The winter has set in... Let's talk insulation
Now that the cold weather of winter has finally set in perhaps you've begun to think about why your furnace is running so often, or why it seems your home always feels a bit chilly. Below is some helpful information regarding types of insulation commonly found in Canada.
What is Insulation
Insulators are installed in or around structural elements of your home. These products are designed to act as barriers, preventing heat transfers between interior and exterior regions of the property. In the process, they help keep your home at a pleasant temperature all year around, even in extreme weather.
R – Values
R-value measures a material’s resistance to heat transfer, the higher the R-value the more difficult it is for heat to transfer through the material. Different R-values will be more suited to different structural elements. While R-values for walls, crawlspaces and floors are usually recommended at around R-21 to R-30, R-values for attics and roofs can range from R-30 to R-60.
Loose-fill insulation comes in the form of small fluffy granules. These particles are blown or poured into wall cavities, unfinished flooring and other irregular areas using specialized equipment. Loose-fill insulation can be found in a variety of materials including:
Cellulose This form of loose-fill insulation is made from 70-85% recycled paper, of the kind used for newspapers and cardboard boxes. These waste materials are pulverized, and chemically treated to be fireproof and insect resistant. R-values per inch of thickness are generally around 3.1 to 3.7 per inch of thickness, with final insulation value depending on the depth and density of the insulation.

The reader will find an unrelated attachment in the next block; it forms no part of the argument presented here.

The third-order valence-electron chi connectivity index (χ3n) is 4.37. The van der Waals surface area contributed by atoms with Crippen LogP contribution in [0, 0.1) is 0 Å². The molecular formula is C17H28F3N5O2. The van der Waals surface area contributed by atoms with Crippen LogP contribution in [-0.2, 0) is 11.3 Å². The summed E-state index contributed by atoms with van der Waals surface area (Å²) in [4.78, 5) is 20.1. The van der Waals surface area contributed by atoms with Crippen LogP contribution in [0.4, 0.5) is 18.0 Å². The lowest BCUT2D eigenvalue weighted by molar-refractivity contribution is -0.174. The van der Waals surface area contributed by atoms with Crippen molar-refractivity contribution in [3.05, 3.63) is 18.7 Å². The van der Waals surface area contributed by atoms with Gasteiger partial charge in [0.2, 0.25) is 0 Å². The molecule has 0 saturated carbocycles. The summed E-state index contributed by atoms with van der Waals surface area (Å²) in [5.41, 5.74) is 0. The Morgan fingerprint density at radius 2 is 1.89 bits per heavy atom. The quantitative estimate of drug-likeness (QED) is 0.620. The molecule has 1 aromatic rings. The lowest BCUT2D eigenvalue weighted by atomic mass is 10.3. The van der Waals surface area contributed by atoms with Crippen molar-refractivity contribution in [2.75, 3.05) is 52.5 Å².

Fiberglass While fiberglass insulation often contains a fair portion of wastepaper as well, at least 20-30% of this material is made up of recycled glass which is melted and spun into dense fibers. R-values for fiberglass are around 2.2 to 2.9 per inch of thickness.
Mineral Wool Also known as rock wool insulation, this material is similar to fiberglass in texture but it is spun from metal byproducts produced during the smelting process. Mineral wool has an R-value of 2.2 to 2.9 per inch of thickness.
Batts are made from loose-fill insulation that has been joined together with a form of adhesive. They are considered to be quite user-friendly and are generally used for DIY insulation projects or vertical installation as they are built to fit between attic beams, wall studs, and floor joists. Although batts can be found in a variety of materials including mineral wool and plastic fibers, they are most often constructed with fiberglass.
Sprayed insulation usually comes in the form of polyurethane foam which is used to fill gaps and open cavities in existing walls, although it can also be used on the underside of attic rafters and in floor joists. Once sprayed into a cavity, this form of insulation will set and harden. It then needs to be covered by a barrier (usually drywall) to provide adequate protection during fires. Sprayed insulation can be found in both open-cell and closed-cell forms. Closed cell foam is denser and has a higher R-value of around 6.2 per square inch of thickness, while open cell foam has an R-value of around 3.7 – 5.6 per square inch of thickness.